I prefer “non-Christian,” spirit-filled music.
My church’s worship style has influenced my personal, everyday music taste. I’m not saying I listen to Mahalia Jackson’s “Take My Hand, Precious Lord” everyday. But similar sentiments of desperation, frustration, hope and questioning often pop up in my playlists.
Often, I feel a unique connection to lyrics that show first-hand what it feels like to hold on to faith and hope in One greater. I hear songs begging for answers, songs that are searching. I feel like those people have a unique insight to the suffering of Christ and hope in the unseen. There are songs like this which I frequently listen to who are by artists who either aren’t labeled a “Christian” band or aren’t even of the Christian faith.
Take my favorite band, Thrice, for example. The lead singer is a believer, but the other three members are not. It’s not a “Christian” band, but their songs explicitly parallel scripture. The song “Moving Mountains” is essentially verbatim the first half of 1 Corinthians 13 — aka The Love Chapter. Another song of theirs called “All the World Is Mad,” talks about the sinfulness of the world:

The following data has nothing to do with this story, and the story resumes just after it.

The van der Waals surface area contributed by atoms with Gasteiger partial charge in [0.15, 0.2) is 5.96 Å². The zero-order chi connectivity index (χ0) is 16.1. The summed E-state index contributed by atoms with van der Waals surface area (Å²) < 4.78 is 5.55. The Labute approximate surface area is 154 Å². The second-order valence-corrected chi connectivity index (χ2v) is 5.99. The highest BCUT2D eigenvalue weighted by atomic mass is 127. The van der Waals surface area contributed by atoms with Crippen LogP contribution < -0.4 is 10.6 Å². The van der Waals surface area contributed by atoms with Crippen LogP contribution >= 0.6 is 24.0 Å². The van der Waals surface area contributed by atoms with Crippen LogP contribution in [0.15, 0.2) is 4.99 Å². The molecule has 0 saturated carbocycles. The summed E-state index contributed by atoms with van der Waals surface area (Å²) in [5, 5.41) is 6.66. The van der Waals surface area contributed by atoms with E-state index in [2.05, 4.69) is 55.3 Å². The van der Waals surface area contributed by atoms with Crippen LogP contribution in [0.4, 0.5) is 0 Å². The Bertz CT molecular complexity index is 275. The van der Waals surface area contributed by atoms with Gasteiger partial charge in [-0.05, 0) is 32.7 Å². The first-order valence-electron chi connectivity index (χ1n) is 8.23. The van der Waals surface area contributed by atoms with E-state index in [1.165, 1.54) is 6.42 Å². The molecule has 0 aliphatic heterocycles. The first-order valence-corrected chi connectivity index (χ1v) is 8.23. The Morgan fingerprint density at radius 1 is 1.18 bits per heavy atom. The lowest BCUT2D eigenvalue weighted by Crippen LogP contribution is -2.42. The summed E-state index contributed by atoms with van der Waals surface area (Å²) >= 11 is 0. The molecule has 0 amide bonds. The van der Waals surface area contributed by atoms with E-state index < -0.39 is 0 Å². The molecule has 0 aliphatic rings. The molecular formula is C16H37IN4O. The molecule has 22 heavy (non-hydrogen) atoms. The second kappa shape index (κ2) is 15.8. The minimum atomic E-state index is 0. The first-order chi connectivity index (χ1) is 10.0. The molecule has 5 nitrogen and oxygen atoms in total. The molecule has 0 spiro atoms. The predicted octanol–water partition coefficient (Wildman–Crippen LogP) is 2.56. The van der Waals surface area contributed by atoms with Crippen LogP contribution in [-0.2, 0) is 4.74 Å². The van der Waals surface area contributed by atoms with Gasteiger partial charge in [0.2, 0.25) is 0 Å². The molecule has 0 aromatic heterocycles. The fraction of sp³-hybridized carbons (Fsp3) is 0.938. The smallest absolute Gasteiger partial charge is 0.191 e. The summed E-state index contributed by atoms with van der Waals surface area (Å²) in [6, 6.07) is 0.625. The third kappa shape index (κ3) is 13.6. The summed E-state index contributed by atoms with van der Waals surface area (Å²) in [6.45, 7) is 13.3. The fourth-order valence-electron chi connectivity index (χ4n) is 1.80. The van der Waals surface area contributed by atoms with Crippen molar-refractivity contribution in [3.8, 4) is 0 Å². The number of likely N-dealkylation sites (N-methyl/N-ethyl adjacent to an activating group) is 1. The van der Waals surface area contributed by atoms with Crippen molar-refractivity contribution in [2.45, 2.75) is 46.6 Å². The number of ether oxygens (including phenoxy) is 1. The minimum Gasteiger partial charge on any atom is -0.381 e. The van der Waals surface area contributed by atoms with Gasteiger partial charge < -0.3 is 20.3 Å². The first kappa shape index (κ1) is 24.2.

The blind lead the blind into bottomless pits,
Still we smile and deny that we’re cursed.
But of all our iniquities,
Ignorance may be the worst.
These lyrics aren’t explicitly scriptural like some of their other songs, but it’s clearly talking about the importance of cultivating creation, being mindful to what’s going on around us and acknowledging original sin.
This vulnerability seems missing in contemporary Christian music.
And perhaps, just because a song is labeled “Christian,” it isn’t automatically more spiritual, more inspired or more pleasing to the Lord.
Let’s talk about hip hop and rap.
Several rap artists depict experiences that I think are important to understand as believers and as human beings.
Too often I hear Christians shake their heads to rap without giving certain artists a chance. If you look at the history of hip hop and rap, it started as a response to social injustice. African American people used their voice and creativity to propel change. As years have gone by, hip hop and rap have lost their original intent, with lots of artists singing profanities and obscenities. But not all rappers do that. Plenty of rappers are true poets who have experienced oppression.